Polly became a popular attraction at local shows from Maryborough to Townsville, allowing the Olds family to travel and live throughout the toughest years of the depression.

His model steam train locomotives helped keep the wolves from the door and were a wonderful attraction wherever they were seen and a great education for his two sons.

Bill and Peter in later years were to follow in their father’s footsteps building working faithful models themselves.

In their turn Bill and Peter left school and served apprenticeships at Walkers Ltd where their father insisted they would broaden their experience in the trade.

The two sons eventually joined in partnership with their father who passed away in 1977.

The company had developed a reputation for imaginative solutions to engineering problems and for having the patience and perseverance to see the job through.

Olds Engineering continues to grow and has developed markets for their products and their technology both in Australia and overseas.

One of the most unique and memorable moments Peter said was being invited to meet with Pope John Paul II, now Saint John Paul II, after giving him an Oldsway bed.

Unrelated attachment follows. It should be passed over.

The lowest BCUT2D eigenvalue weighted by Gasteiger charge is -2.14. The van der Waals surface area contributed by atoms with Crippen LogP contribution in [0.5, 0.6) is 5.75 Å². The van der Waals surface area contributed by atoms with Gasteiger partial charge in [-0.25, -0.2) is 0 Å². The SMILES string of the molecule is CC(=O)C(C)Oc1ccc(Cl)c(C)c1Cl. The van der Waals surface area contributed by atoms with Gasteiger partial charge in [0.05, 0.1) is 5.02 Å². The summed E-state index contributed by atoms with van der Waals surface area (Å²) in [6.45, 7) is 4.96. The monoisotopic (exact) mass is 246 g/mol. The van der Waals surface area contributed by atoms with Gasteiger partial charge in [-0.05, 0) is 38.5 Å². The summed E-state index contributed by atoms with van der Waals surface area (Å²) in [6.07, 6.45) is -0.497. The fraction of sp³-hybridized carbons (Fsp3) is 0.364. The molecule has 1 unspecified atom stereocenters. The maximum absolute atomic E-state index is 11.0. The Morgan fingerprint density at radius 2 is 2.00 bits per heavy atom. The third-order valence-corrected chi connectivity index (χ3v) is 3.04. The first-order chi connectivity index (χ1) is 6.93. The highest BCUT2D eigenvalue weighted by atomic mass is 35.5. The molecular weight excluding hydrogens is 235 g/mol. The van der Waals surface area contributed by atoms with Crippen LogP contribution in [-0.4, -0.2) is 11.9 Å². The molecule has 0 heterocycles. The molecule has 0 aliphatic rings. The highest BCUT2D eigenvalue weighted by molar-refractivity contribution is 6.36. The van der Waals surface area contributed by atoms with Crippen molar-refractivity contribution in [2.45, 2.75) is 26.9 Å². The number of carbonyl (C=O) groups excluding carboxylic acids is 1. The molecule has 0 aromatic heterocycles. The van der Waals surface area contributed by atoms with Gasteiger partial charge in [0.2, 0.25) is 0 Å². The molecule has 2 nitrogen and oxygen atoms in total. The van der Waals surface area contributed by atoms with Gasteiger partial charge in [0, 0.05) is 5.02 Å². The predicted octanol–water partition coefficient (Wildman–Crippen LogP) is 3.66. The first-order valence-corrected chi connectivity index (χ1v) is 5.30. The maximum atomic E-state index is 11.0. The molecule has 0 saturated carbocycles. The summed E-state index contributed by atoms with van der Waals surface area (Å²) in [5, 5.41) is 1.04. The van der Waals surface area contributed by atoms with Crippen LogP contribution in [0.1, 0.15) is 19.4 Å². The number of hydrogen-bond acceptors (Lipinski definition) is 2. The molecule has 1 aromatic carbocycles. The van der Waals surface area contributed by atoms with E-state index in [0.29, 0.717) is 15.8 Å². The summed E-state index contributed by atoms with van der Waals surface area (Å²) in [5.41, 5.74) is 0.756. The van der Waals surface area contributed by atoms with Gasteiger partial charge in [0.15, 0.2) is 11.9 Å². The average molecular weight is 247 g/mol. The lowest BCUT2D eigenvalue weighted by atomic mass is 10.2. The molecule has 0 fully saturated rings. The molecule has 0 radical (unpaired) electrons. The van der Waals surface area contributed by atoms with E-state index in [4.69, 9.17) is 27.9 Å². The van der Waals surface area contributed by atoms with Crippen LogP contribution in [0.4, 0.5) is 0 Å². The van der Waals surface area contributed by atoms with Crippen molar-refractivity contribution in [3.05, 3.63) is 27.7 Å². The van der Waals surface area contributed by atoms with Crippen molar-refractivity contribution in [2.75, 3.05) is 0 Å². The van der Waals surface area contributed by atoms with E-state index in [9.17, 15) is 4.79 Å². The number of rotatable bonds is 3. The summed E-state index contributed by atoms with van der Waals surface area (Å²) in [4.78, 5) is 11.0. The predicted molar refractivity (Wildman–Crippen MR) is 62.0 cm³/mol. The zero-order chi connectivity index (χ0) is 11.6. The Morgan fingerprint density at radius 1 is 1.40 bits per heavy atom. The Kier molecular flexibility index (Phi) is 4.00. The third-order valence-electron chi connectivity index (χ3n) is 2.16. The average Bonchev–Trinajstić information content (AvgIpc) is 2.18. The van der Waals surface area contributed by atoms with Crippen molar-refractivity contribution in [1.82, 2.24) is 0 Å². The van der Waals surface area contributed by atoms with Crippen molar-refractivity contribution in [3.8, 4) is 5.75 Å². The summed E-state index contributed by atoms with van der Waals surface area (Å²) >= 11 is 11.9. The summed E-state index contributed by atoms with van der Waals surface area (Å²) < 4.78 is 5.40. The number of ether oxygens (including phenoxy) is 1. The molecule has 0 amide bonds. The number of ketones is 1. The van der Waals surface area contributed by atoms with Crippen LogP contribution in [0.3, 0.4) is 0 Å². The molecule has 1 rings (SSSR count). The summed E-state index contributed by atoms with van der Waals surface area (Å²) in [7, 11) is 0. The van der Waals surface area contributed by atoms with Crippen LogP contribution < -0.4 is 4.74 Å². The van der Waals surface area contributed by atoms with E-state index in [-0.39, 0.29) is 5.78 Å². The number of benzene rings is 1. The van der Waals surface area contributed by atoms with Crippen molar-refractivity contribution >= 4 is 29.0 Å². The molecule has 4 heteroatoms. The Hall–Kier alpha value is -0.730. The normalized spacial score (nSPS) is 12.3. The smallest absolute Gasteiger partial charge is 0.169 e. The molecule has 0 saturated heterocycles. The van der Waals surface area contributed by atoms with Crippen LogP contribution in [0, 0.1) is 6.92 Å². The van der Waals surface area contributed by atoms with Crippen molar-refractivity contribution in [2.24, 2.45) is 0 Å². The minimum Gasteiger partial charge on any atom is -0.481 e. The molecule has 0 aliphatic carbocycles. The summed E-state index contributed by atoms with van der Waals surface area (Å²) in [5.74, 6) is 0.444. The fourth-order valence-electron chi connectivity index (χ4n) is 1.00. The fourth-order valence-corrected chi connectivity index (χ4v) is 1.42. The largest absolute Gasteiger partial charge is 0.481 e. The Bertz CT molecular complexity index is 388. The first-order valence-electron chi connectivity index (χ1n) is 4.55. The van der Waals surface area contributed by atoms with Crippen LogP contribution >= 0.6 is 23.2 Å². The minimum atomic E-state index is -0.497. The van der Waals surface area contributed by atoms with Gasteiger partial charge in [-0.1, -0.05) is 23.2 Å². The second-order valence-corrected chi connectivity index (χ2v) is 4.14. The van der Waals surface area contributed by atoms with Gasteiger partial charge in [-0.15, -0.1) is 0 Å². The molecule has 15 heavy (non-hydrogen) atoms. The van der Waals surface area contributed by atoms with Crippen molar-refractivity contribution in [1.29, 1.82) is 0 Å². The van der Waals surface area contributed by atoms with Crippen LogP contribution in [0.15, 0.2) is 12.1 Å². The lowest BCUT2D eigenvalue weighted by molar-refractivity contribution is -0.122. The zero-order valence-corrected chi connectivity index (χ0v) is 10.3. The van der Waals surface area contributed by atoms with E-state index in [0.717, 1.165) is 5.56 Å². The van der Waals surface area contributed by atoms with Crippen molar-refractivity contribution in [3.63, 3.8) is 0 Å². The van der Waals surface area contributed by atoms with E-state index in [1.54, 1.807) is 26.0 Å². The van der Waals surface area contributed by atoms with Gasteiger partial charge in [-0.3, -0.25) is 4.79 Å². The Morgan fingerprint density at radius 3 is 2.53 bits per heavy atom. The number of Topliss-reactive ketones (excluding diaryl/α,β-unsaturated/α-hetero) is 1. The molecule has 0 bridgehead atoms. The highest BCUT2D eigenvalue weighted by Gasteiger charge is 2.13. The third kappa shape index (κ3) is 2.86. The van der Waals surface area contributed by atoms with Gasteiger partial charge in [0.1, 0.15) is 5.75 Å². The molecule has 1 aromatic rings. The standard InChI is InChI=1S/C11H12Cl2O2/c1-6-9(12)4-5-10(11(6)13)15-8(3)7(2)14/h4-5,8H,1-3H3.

The bed is another innovative Olds design to assist with patient care, rehabilitation and mobilisation, with a hydraulic unit which tilts the bed into any position up to an upright position.

Peter’s son Robert who served his apprenticeship with his father and Uncle Bill now has a major role in guiding the destiny of the firm.

Before he went to school he was a master at driving the model steam locos and his knowledge led him to teach courses in steam operation through TAFE.

Robert has also been instrumental in demonstrating and commercialising the company’s revolutionary technology including the Olds Elevator – a static screw elevator for handling bulk products and materials.

Recently Robert’s son William also joined the firm.

Peter often repeats the fact that he believes some of the most important products of the company are the tradesmen they turn out.

He said many young lads after completing their apprenticeships have gone on to very successful careers.

Peter also added they were brought up to have pride in their work and never be afraid to put their name on their products. Olds brand can be found on a diverse range of items locally and overseas ranging from heritage seats to locomotive headlights and small marine engines.


Good changes to ANZAC service at Tewantin

ANZAC DAY: The  honour guard at the Tewantin Anzac Day dawn service.

Tewantin Noosa RSL Dawn Service will be done differently this year.

What's on: Brisbane

LEST WE FORGET: We can all pay our respects by attending an Anzac Day event.

Services are being held in your region so you can pay your respects.

The Trumpet Calls - WWI Tribute at museum

VALUED MEMORABILIA: Daphne Heaton holding the plaque issued to Private Roberts' family following his death in 1918. The personalised plaque, often referred to as the "Dead Man's Penny", was issued to next-of-kin of all service personnel who were killed as a result of the war.

The Nambour Museum is located at 18 Mitchell Street, Nambour.